Global health is the weekend theme for National Public Health Week, and World Health Day is Sunday, April 7. Our guest post is by Loyce Pace, MPH, president and executive director of the Global Health Council.

Loyce Pace

Loyce Pace, MPH, is president and executive director of the Global Health Council.

US versus them

So it turns out America is part of the world. Shocking, I know. But, throughout U.S. public health circles, we still refer to international health programs as “that work over there,” in other countries and separate from our own domestic health priorities. When you step back, however, health initiatives abroad share the same aim as our own: to help individuals and communities attain the highest standard of well-being and, ultimately, thrive as meaningful contributors of society. They are asking the same questions we do every day: What are people dying of and why? Who lacks access to health and how can we close those gaps? Which research, campaigns or services have an impact? Really, global health is just that — global.

That said, of course health and the lack thereof present differently around the world. In emergency settings — those regions or countries facing conflict, natural disasters or other crises — people require basic nutrition, water or sanitation, and other critical resources or services, particularly for vulnerable women and children. On the other end of the spectrum, countries at or approaching middle-income status are facing a dual burden of infectious and chronic diseases. Still a number of countries have both scenarios at play, balancing acute needs with longer-term health challenges across their populations.

A tale of 20 years

There was a major change in global health afoot at the beginning of this century. Advocates and U.S. policymakers mobilized to establish one of the most groundbreaking initiatives on the world stage: the President’s Emergency Plan for AIDS Relief, or PEPFAR. Millions of dollars and lives later, it remains one of the greatest American legacies in international engagement and foreign assistance. PEPFAR continues to pay social dividends, alongside other essential U.S. investments that address equally important global health priorities such as malaria, tuberculosis, immunization, family planning and Ebola. Consider this:

  • Through PEPFAR, since 2003, more than 2.2 million babies at risk for HIV in Africa have been born free of the disease.
  • Since 2000, malaria deaths have been reduced by 62%.
  • Over the past 15 years, preventable child deaths have been cut in half, from about 12.7 million to 5.4 million, and annual maternal deaths have declined from 532,000 to 303,000.
  • Every $1 invested in family planning and reproductive health saves up to $31 in health care, water, education, housing and other international development initiatives.
  • The U.S. government has supported one-third of all new global health technologies.

If we continue at this pace, we are on track to realize an AIDS-free generation as well as the end of malaria and preventable maternal and child deaths, but only if we keep doing the work worldwide. Now imagine much of that progress going away and, instead, seeing reverse trends: increasing rates of infectious diseases, child deaths and even more global health issues we’ve all worked so hard to quell. That is what’s at stake, if we lose ground on U.S. funding and leadership. Thankfully, Congress remains supportive. However, we need to rebuild a pipeline of champions on Capitol Hill who understand and speak up for these issues in the same way they promote domestic cancer funding or access to affordable medicines.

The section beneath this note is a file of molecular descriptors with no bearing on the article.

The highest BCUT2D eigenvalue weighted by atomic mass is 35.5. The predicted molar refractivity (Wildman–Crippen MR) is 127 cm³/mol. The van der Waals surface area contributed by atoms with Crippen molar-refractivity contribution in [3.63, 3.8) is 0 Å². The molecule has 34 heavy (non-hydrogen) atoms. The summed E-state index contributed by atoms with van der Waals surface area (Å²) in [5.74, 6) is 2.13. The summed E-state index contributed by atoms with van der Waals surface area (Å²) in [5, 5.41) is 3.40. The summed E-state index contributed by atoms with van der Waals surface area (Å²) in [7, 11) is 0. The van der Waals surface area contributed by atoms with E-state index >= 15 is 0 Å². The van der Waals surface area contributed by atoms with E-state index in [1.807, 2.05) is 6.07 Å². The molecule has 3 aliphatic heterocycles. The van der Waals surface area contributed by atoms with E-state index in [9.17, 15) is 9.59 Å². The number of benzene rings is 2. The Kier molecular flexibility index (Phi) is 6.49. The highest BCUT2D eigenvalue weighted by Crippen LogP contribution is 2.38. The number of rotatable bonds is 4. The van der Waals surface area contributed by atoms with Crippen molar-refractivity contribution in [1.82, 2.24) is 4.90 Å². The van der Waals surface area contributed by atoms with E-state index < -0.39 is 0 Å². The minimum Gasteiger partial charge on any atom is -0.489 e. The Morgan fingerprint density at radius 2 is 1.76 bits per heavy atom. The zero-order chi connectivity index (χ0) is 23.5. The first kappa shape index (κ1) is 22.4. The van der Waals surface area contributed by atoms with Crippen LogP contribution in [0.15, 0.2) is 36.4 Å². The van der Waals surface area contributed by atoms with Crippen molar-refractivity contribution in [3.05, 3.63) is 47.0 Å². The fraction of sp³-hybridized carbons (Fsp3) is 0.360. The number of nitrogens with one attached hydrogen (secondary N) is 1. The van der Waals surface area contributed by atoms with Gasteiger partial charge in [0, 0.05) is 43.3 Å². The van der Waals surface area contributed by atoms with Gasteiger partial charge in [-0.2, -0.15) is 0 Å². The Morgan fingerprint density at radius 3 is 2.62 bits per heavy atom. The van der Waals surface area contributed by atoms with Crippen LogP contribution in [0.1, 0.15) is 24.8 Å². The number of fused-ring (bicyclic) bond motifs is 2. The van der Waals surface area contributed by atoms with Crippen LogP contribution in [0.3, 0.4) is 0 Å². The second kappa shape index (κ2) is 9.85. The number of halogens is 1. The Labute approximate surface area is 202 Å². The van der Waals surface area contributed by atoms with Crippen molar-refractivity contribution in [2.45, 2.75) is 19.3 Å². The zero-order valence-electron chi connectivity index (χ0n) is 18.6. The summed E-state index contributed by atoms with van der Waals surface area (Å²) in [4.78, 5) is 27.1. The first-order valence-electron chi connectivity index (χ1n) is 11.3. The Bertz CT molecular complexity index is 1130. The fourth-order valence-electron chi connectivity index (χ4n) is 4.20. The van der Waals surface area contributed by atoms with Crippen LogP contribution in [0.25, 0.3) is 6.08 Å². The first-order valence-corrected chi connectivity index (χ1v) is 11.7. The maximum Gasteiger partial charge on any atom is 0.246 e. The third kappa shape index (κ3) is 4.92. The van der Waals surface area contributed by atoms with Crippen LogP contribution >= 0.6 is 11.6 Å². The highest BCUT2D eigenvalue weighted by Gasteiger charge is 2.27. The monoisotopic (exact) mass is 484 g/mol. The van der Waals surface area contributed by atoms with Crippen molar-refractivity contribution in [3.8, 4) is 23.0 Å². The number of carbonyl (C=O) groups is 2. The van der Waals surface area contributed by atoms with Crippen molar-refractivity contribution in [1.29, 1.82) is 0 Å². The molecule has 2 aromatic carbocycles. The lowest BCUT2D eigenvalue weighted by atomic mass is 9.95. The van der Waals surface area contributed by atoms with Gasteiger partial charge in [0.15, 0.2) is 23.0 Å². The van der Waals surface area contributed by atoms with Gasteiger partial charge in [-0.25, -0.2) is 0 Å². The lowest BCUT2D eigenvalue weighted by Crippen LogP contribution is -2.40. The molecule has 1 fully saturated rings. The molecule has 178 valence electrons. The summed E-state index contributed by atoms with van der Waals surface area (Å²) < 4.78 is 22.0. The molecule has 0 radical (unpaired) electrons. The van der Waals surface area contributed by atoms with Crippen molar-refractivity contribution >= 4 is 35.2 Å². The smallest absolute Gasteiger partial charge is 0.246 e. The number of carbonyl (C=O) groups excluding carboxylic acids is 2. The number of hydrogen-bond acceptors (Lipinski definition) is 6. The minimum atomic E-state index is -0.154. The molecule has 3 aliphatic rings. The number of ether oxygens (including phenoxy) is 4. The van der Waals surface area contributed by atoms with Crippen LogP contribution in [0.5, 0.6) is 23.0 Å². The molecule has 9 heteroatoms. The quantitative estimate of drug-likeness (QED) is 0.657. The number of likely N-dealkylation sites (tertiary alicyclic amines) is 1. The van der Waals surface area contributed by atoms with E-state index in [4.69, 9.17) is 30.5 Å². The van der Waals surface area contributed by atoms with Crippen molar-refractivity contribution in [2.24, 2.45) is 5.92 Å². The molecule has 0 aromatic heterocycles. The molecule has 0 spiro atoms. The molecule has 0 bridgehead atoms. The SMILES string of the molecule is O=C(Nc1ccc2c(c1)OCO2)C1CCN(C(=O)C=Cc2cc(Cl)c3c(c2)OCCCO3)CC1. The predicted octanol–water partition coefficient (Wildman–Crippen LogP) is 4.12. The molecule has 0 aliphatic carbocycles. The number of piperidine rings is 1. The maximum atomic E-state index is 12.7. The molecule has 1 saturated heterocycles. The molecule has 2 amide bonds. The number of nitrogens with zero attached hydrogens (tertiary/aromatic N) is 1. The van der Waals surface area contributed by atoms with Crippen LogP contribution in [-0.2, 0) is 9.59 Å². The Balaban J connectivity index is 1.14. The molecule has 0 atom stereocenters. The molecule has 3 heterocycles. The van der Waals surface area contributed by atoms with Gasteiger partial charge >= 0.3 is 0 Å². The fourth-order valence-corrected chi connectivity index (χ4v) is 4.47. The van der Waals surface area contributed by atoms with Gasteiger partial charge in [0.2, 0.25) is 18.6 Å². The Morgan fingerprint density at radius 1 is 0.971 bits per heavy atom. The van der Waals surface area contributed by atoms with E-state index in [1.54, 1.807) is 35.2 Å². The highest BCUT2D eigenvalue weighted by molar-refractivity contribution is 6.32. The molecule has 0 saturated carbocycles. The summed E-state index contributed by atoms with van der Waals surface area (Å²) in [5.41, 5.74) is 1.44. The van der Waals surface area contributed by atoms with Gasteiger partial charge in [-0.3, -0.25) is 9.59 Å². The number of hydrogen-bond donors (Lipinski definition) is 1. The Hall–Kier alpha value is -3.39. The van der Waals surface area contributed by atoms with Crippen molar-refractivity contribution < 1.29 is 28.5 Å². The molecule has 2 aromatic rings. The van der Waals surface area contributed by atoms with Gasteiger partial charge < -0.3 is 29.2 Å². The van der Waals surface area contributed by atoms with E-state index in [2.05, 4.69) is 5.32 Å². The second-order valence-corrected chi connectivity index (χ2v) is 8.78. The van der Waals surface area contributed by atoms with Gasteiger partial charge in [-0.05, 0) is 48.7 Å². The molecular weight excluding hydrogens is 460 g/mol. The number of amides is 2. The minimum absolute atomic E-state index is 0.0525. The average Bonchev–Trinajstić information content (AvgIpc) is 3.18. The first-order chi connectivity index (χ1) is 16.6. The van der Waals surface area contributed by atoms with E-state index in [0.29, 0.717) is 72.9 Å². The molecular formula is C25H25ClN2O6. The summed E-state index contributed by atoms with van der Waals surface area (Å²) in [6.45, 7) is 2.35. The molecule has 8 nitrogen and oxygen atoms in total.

Global Health Council is doing this through steady outreach to longtime supporters and newly elected officials. Recently, we launched a briefing book that outlines many of the issues faced by low- and middle-income countries around the world along with recommendations for how Congress should respond. And the message is resonating. Our leaders understand the central role America plays in global health programs in other countries and are able to link various investments to gains here at home.

Strength in numbers

People are increasingly realizing the benefits global health offers to U.S. individuals and communities. As public health professionals, we understand the value of sharing lessons and practices across comparable settings. For example, we have borrowed community health outreach models demonstrated in sub-Saharan Africa for urban interventions in cities around the country. Likewise, telemedicine innovations are being modeled in U.S. rural communities the same way they are being implemented in remote villages within Southeast Asia or Central America. Global health programs also inform how we address higher HIV or maternal mortality rates among specific U.S. groups. Or a surge in vaccine-preventable illnesses such as measles in certain areas. And, beyond the more direct health connections, initiatives and investments in this space also support state economies, by driving local industries that contribute to various programs or services, as well as national security, by mitigating risk and fostering global stability.

But the bottom line is even more simple. Because global health at its core, whether in the U.S. or abroad, is about equity. It’s about giving everyone the same fighting chance at health and subsequent opportunities paved by well-being. This is the impetus behind global health goals agreed at the United Nations and promoted by World Health Organization. Calls of “Health for All” are a rallying cry around the world and reaching a fever pitch this year on World Health Day. As a noble objective with broad appeal, we should all embrace it as a guidepost for our work and a reminder of our common cause.